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Evaluation of the Enhancing ICANN Accountability Comment Period

When I posted my monthly blog last week, the Enhancing ICANN Accountability and Governance process, critical to the success of the IANA Stewardship Transition, was approaching the end of a 21-day open comment period. I thought it important to acknowledge that the comment period has closed and to thank those who submitted comments.

We received comments from a wide array of interested parties ranging from individual community members to the Brazilian Government. Seven community organizations signed on to a Joint SO-AC-SG-C statement, a submission that was subsequently endorsed by additional comments.

Themes among the comments included the structure of the process, what role the Board should play in process, participation, scope, and timeline.

All of the comments are publicly archived here.

We anticipate that some modifications will be made to the currently posted process and we will present that revision to the community as soon as possible.

Again, thank you to everyone who took the time to submit comments. We look forward to the next phase of work, and seeing more of you in Los Angeles at ICANN51.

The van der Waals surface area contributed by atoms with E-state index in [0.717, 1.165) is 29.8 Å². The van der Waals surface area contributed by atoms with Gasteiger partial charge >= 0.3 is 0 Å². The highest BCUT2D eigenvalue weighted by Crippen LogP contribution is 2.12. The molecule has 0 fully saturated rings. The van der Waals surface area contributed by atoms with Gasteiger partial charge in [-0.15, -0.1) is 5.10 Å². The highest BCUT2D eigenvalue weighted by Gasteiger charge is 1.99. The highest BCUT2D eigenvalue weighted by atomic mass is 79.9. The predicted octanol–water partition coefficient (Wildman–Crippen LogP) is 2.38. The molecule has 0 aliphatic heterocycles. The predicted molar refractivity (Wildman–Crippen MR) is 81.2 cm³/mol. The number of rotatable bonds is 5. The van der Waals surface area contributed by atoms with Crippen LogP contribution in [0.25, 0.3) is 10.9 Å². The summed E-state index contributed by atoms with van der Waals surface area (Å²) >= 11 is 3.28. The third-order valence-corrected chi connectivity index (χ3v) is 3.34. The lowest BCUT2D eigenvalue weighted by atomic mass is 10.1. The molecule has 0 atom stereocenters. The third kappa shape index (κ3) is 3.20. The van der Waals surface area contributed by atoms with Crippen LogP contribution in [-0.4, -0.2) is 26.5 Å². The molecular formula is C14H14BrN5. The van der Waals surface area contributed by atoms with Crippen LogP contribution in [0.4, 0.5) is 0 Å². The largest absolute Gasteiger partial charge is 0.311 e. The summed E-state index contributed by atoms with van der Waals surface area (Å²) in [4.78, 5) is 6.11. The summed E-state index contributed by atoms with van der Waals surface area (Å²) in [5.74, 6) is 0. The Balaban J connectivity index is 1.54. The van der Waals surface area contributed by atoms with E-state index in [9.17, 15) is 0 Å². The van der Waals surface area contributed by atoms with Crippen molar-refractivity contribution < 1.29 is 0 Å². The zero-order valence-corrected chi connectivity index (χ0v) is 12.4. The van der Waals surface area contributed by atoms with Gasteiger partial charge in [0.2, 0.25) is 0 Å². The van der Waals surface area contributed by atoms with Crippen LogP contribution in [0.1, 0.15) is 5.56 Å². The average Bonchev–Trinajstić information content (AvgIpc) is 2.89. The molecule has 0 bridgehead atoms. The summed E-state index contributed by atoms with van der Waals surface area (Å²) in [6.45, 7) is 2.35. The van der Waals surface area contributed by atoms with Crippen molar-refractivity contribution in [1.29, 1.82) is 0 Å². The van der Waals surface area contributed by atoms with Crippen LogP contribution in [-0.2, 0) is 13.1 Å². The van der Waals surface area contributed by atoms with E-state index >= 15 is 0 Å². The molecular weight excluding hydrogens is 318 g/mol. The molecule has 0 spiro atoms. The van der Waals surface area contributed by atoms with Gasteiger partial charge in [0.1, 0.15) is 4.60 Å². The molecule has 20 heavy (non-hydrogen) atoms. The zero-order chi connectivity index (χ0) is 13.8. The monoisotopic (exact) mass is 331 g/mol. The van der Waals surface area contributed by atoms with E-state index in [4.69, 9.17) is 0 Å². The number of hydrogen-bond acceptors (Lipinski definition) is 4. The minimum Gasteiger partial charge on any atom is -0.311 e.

Domain Name System
    Internationalized Domain Name ,IDN,"IDNs are domain names that include characters used in the local representation of languages that are not written with the twenty-six letters of the basic Latin alphabet ""a-z"". An IDN can contain Latin letters with diacritical marks, as required by many European languages, or may consist of characters from non-Latin scripts such as Arabic or Chinese. Many languages also use other types of digits than the European ""0-9"". The basic Latin alphabet together with the European-Arabic digits are, for the purpose of domain names, termed ""ASCII characters"" (ASCII = American Standard Code for Information Interchange). These are also included in the broader range of ""Unicode characters"" that provides the basis for IDNs. The ""hostname rule"" requires that all domain names of the type under consideration here are stored in the DNS using only the ASCII characters listed above, with the one further addition of the hyphen ""-"". The Unicode form of an IDN therefore requires special encoding before it is entered into the DNS. The following terminology is used when distinguishing between these forms: A domain name consists of a series of ""labels"" (separated by ""dots""). The ASCII form of an IDN label is termed an ""A-label"". All operations defined in the DNS protocol use A-labels exclusively. The Unicode form, which a user expects to be displayed, is termed a ""U-label"". The difference may be illustrated with the Hindi word for ""test"" — परीका — appearing here as a U-label would (in the Devanagari script). A special form of ""ASCII compatible encoding"" (abbreviated ACE) is applied to this to produce the corresponding A-label: xn--11b5bs1di. A domain name that only includes ASCII letters, digits, and hyphens is termed an ""LDH label"". Although the definitions of A-labels and LDH-labels overlap, a name consisting exclusively of LDH labels, such as"""" is not an IDN."